Mercury gets a pony car. That was big news for Mercury dealers in 1967. The first generation Mercury Cougar was based off the 1964 1/2 - 1973 Ford Mustang and positioned between the Mustang and the 1967 – 1971 Ford Thunderbird, the Cougar would serve as the performance halo car for Mercury for several decades.
1967 Mercury Cougar
The 1967 Cougar was available as a two-door hardtop in base and XR-7 trim levels. The Cougar was based on the 1967 Mustang, but had a 3-inch-longer wheelbase and different sheet metal. The Cougar featured a full-width grille with vertical bars and hidden headlamps. The rear of the Cougar had vertically slatted grillework over the taillights. Designers deliberately made the Cougar more upscale and “European” than the Mustang. Mercury’s hard work paid off as the Cougar was named Motor Trend magazine’s Car of the Year for 1967.
The Cougar XR-7 model featured a wood-grained steering wheel, a simulated wood-grained dashboard with a full set of black-faced competition instruments and toggle switches, an overhead console, a T-type center automatic transmission shifter, and leather or vinyl seats.
Engine choices ranged from a 200 horsepower 289 cubic inch two-barrel V8 to a 335 horsepower 390 cubic inch four-barrel V8. A GT performance package, available on both the base and XR-7 models, included the 390 cubic V8, an upgraded suspension, more powerful brakes, better tires and a low-restriction exhaust system.
1968 Mercury Cougar
Mercury did not change the Cougar too much in 1968. The Cougar received federally mandated side marker lights and a collapsible steering column. Three new engines were added to the Cougar option list: a 230 horsepower 302 cubic inch four-barrel V8, a 335 horsepower 428 cubic inch four-barrel V8; and a 390 horsepower 427 cubic inch four-barrel V8. The 289 cubic inch engine was made standard on base cars without the interior decor group midway through the model year. The 210 horsepower 302 cubic inch V8 with a two-barrel V8 became the base engine on all XR-7 models and early base model Cougars.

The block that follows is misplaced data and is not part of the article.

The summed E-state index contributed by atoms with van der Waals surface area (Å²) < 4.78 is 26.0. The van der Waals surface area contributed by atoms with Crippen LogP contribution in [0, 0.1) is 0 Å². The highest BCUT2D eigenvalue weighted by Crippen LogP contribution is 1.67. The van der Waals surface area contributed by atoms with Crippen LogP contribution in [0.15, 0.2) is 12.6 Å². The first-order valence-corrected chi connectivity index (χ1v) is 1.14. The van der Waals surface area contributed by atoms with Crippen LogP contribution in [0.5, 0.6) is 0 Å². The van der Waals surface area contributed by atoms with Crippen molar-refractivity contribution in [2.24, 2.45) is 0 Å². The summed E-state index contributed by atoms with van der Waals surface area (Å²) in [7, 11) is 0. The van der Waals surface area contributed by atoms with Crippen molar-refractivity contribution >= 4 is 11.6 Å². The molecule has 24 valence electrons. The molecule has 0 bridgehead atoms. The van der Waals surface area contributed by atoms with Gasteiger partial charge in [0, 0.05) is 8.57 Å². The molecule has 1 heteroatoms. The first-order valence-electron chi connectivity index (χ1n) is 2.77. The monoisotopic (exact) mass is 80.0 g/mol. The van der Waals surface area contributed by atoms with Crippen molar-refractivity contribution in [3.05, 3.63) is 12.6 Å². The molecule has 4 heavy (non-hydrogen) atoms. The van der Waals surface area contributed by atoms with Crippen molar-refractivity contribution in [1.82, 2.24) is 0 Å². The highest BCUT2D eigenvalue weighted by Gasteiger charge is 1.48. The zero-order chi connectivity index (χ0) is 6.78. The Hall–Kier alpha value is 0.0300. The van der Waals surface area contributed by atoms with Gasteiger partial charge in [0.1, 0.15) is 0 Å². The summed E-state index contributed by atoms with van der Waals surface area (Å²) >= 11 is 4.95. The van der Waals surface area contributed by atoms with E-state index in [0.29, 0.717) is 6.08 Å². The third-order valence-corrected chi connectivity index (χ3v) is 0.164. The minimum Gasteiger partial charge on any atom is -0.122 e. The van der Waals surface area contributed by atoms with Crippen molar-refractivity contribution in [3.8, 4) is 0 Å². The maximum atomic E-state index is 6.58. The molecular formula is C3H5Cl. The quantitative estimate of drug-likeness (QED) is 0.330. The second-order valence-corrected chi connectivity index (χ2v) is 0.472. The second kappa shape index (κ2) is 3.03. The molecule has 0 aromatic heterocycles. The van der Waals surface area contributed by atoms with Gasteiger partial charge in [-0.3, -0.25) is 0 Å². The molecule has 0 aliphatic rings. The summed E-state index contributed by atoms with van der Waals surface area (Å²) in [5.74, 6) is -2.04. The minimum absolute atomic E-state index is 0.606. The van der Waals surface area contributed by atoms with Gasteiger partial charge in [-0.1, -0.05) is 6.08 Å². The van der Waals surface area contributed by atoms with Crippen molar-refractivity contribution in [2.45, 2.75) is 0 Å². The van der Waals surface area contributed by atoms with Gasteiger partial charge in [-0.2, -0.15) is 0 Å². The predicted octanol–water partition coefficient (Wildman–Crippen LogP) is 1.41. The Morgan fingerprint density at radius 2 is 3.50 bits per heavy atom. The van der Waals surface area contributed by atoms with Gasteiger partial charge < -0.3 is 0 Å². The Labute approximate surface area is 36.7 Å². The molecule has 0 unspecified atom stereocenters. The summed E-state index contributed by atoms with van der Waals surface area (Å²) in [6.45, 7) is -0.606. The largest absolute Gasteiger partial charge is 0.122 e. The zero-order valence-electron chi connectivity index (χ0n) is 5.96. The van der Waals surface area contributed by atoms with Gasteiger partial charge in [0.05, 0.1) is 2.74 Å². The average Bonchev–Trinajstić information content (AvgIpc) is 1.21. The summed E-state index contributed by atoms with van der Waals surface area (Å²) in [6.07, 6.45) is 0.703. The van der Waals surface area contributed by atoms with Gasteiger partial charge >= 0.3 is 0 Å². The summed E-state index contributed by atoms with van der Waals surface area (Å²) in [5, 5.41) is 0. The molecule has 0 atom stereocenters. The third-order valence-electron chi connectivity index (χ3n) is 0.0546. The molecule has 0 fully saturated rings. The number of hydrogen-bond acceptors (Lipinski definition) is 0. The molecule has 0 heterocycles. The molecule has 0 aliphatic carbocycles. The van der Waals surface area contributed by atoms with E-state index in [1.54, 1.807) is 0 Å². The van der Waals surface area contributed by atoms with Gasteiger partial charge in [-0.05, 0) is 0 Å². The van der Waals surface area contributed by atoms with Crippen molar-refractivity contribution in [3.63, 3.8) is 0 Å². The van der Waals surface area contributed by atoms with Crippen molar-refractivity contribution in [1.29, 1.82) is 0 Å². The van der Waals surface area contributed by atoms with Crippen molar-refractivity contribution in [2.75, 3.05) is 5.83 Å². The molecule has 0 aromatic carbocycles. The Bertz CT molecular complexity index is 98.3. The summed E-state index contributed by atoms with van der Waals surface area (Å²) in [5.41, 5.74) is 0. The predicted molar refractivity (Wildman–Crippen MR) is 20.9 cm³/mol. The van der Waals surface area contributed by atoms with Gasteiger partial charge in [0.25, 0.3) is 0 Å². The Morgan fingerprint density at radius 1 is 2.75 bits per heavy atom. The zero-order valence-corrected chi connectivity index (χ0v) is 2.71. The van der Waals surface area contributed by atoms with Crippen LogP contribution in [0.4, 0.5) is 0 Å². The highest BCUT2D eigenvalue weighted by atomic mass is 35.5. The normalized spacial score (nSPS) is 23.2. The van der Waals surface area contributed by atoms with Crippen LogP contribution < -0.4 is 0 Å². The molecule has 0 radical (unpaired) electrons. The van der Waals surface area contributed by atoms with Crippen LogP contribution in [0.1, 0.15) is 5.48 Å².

A Cougar XR7-G, named for Mercury road racer Dan Gurney, was introduced. The Cougar XR7-G came with a hood scoop, fog lamps, and hood pins. Engine selection was limited only to the 302, 390, and 428 V8. Mid-year a 7.0-L GT-E package became available on both the standard and XR-7 Cougars. The GT-E package came with the 427 V8 with optional Cobra Jet Ram Air.
1969 Mercury Cougar
Mercury made several change to the Cougar in 1969. A convertible model was added to the line in either standard and XR-7 trim. The front grille switched to horizontal bars, and a spoiler and a Ram Air induction hood scoop were added as options. A 290 horsepower 351 “Windsor” V8 was added to the engine lineup. The XR-7G and the 7.0-L GT-E performance options were replaced with an Eliminator performance package. The Eliminator was the top-of-the-line performance model of the Cougar line. The package used the 351 cubic inch four-barrel V8 as the standard engine, but offered the 390 four-barrel V8, the 428CJ and the 302 as available options. It also featured a blacked-out grille, special side stripes, front and rear spoilers, an optional Ram Air induction system, and a performance-tuned suspension and handling package. It was available in a variety of colors, including White, Bright Blue Metallic, Competition Orange, and Bright Yellow.
1970 Mercury Cougar
The 1970 Cougar received a few changes inside and out. The Cougar received a new front end with a pronounced center hood extension and grille similar to the 1967 and 1968 models. A Federally mandated locking steering columns appeared inside. Rear taillights were revised. The 300 horsepower 351 “Cleveland” V8 was added to the option list. And the 390 cubic inch V8 engine was now dropped.
The Cougar would be replaced with a heavily revised model in 1971.
For information about other Mercurys, see our post on the 1961-1964 Mercury Moneterey.
To find or sell your own classic car, see the listings in Classics for Sale.